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David Angelow is one of many university professors who uses Balsamiq is the classroom. He teaches in the Computer Information Systems department in the McCoy School of Business at Texas State University. He recently used Balsamiq in a course about entrepreneurship called "Starting a Software-based Business."
Here's a description from the course catalog description:
Topics include an introduction to entrepreneurial mind-set, managing a start-up firm, development of business models, use of development methods, creation of cost/volume/profit models to address capital funding needs, and tools, techniques and methods for testing new venture hypotheses.
I spoke to him on the phone about why he chose Balsamiq for his class and what messages he wanted to get across to his students about starting a software business.
In our conversation he talked a lot about customer discovery - the process of learning what your customers want and will actually pay for. He feels that this is something too often overlooked by students and young entrepreneurs. They're frequently so focused on building something they want to use that they forget to validate if it's actually something that people will buy in sufficient volume to support a business.
He told me that in his class he cautioned against falling into the trap of jumping straight to a working prototype before getting the rough concepts out in front of potential users. The tale of the Apple Newton came up as a useful lesson. It may have been good from a functional perspective, but the "feel" was off - it was too big to be personal, among other things.
The Palm Pilot succeeded where the Newton failed because its designers spent time designing the physical experience early on, in particular the shape and size, which they tested with blocks of wood.
The take away here is that iterating over and over using rough tools pays bigger dividends in the long run over spending time building something that looks good and works right away.
Read on to learn a bit more about David and his advice for others looking to make it as software entrepreneurs.
David said that his focus as an instructor is to teach students "how to apply technology and help businesses maximize value for their customers." Before that he worked with several major companies in industry and consulting primarily focused on innovation and operations.
David mentioned several trends that he's excited about, including:
David's number one tip is "ABL - Always be learning!" Technology is always evolving, which creates opportunities if you're looking for them. David described the connection this way: "New technologies enable new business models, new business models change industries, and new industries drive opportunities. Look at the sharing economy - Uber, Lyft, AirBnB, SpareFoot... a long list of businesses in various sectors all driven by technology."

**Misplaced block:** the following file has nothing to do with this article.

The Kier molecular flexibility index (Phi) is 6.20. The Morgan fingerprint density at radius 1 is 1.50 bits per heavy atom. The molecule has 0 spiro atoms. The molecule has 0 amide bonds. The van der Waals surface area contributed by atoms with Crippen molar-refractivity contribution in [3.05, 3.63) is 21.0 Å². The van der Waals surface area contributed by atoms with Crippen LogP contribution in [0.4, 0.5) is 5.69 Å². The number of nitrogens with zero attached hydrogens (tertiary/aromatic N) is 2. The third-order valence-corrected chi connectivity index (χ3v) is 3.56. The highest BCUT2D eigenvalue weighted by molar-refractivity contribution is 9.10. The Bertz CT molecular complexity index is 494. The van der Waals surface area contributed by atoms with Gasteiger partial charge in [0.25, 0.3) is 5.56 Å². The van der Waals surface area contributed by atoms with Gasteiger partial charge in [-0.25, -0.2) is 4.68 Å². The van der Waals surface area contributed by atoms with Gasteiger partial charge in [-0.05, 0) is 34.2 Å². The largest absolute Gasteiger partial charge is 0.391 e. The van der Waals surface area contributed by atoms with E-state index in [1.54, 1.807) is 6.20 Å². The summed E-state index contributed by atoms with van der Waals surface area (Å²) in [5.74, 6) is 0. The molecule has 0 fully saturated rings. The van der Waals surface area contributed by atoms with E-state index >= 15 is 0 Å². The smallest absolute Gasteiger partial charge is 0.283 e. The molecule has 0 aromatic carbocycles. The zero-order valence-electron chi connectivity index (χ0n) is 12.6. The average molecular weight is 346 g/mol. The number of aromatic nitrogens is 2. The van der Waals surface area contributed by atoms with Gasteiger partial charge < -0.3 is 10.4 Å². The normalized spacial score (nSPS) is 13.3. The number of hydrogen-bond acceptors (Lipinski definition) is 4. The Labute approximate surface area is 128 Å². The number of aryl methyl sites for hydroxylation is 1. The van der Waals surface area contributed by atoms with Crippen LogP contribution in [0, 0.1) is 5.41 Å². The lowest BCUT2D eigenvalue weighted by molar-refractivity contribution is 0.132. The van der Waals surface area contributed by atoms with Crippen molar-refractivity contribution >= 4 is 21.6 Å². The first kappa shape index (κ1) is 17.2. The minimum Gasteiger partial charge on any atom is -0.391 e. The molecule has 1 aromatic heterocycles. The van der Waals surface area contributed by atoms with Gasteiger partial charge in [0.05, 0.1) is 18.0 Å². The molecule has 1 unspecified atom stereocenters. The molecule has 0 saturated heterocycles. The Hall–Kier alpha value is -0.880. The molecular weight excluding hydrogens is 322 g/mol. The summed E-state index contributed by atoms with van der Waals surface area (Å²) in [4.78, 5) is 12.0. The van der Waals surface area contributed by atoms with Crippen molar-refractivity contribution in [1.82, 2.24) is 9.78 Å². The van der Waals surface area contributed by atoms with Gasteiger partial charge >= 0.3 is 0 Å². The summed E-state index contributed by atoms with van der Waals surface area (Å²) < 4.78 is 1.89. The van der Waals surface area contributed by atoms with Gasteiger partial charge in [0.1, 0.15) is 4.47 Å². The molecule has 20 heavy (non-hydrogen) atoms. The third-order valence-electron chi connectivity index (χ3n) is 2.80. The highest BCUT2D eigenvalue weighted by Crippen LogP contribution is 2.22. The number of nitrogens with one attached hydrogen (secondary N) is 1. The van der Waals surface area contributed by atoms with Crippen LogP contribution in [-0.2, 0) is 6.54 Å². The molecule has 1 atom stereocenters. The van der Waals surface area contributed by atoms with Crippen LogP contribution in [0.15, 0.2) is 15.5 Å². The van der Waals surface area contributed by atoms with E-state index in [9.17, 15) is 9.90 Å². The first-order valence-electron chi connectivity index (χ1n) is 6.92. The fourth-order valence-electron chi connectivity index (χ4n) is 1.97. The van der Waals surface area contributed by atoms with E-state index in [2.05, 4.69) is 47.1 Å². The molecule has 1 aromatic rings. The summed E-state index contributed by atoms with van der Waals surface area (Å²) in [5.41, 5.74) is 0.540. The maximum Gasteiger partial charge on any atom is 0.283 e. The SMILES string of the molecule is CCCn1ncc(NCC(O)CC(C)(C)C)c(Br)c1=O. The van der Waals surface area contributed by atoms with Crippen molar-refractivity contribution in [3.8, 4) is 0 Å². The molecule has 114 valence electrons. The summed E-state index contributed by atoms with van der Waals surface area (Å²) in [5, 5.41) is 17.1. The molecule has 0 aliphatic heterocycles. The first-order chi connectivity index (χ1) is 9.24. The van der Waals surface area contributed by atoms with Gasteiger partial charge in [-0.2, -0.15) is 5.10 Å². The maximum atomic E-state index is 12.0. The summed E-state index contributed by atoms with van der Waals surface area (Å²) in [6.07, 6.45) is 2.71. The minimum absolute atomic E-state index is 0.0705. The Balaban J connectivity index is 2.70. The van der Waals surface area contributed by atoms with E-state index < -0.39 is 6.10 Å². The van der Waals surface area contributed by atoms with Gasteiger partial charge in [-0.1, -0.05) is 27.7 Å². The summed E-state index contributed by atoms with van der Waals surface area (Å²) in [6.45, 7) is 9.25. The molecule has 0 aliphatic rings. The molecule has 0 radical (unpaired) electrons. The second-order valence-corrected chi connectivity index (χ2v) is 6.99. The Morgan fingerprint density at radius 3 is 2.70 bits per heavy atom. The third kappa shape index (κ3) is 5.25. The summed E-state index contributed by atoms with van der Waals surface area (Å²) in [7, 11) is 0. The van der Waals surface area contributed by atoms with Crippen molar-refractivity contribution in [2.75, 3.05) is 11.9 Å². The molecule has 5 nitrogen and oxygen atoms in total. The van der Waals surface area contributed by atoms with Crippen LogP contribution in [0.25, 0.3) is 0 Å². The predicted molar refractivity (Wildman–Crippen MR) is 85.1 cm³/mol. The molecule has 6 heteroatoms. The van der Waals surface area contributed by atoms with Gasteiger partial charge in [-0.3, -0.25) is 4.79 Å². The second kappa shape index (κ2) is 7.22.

Students practicing pitching their ideas to potential investors.
David told me that he really likes it for the customer discovery process - to show prospective customers a simple design and get feedback before starting any development. He put it this way: "I use a riff on one of the 7-Habits from Steven Covey to reinforce to students the value of gaining customer insight - 'Before you start climbing the ladder, make sure it's leaning against the right wall.'"
He excitedly said "within 2 days they created 7 screen mockups for mobile apps!"
David's only suggestion would be to make it easier for students to work together on projects and collaborate more easily. The good news is that new collaboration capabilities are here in Balsamiq Cloud!
As I mentioned above, David was clear that building an MVP without sufficient iteration and thinking time beforehand is a mistake. He mentioned two things specifically that people don't do enough of:
He mentioned Steve Blank as an influence in this area, who recently wrote an article called "Strategy Is Not a To Do List" that really resonated with me.
David really wanted his students to understand the breadth of activities that startup founders need to do in order to be successful, even if he wasn't able to go in-depth on all of them. Some examples he mentioned were accounting, conversion rate, elements of cost, and how to attract people to market. He said that all of these are critical, beyond having a good product.
A highlight was bringing in outside judges from industry to watch the final presentations and ask questions. It showed the students that all the questions they were being asked to address during the class were questions that real investors would be asking.
David feels that learning from experience is the best way, so he gave them a lot of room to try things on their own. Even if they had an idea for a product or business model that he knew wasn't viable, he said he'd "let them run with it" so that they could benefit from the experience.
He told me that one of his students said to him "the concepts are easy, but the class is hard," which seems to be one of the main lessons that he wanted to teach. As an example, David said "creating a financial model, you can do that in a hour. Creating one that doesn’t fall apart [in real life], that’s really hard."
Thank you, David, for sharing your experience with us and your students!
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